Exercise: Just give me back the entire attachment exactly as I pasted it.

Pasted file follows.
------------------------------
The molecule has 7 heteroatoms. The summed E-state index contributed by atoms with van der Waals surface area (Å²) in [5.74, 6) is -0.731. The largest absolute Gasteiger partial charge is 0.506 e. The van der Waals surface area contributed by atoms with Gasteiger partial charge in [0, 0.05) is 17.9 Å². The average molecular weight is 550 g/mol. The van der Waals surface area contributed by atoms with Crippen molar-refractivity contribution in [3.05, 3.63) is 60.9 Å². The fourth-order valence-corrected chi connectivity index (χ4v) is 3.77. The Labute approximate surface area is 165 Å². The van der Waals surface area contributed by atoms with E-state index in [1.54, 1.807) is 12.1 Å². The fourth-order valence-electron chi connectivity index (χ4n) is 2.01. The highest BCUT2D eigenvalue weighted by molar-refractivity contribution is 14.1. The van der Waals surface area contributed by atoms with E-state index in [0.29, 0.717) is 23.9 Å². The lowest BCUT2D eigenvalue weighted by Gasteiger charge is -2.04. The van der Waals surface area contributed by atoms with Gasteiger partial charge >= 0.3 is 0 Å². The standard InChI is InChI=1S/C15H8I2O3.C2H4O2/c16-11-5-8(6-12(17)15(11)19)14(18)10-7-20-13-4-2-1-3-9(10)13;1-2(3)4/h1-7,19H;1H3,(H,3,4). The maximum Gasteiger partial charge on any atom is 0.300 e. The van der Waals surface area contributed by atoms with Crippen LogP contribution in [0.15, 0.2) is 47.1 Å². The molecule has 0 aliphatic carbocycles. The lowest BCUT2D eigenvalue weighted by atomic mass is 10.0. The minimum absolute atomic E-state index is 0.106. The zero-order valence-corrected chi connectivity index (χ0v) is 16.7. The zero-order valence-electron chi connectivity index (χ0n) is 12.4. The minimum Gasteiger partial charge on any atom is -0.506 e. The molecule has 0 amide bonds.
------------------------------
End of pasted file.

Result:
The molecule has 7 heteroatoms. The summed E-state index contributed by atoms with van der Waals surface area (Å²) in [5.74, 6) is -0.731. The largest absolute Gasteiger partial charge is 0.506 e. The van der Waals surface area contributed by atoms with Gasteiger partial charge in [0, 0.05) is 17.9 Å². The average molecular weight is 550 g/mol. The van der Waals surface area contributed by atoms with Crippen molar-refractivity contribution in [3.05, 3.63) is 60.9 Å². The fourth-order valence-corrected chi connectivity index (χ4v) is 3.77. The Labute approximate surface area is 165 Å². The van der Waals surface area contributed by atoms with E-state index in [1.54, 1.807) is 12.1 Å². The fourth-order valence-electron chi connectivity index (χ4n) is 2.01. The highest BCUT2D eigenvalue weighted by molar-refractivity contribution is 14.1. The van der Waals surface area contributed by atoms with E-state index in [0.29, 0.717) is 23.9 Å². The lowest BCUT2D eigenvalue weighted by Gasteiger charge is -2.04. The van der Waals surface area contributed by atoms with Gasteiger partial charge >= 0.3 is 0 Å². The standard InChI is InChI=1S/C15H8I2O3.C2H4O2/c16-11-5-8(6-12(17)15(11)19)14(18)10-7-20-13-4-2-1-3-9(10)13;1-2(3)4/h1-7,19H;1H3,(H,3,4). The maximum Gasteiger partial charge on any atom is 0.300 e. The van der Waals surface area contributed by atoms with Crippen LogP contribution in [0.15, 0.2) is 47.1 Å². The molecule has 0 aliphatic carbocycles. The lowest BCUT2D eigenvalue weighted by atomic mass is 10.0. The minimum absolute atomic E-state index is 0.106. The zero-order valence-corrected chi connectivity index (χ0v) is 16.7. The zero-order valence-electron chi connectivity index (χ0n) is 12.4. The minimum Gasteiger partial charge on any atom is -0.506 e. The molecule has 0 amide bonds.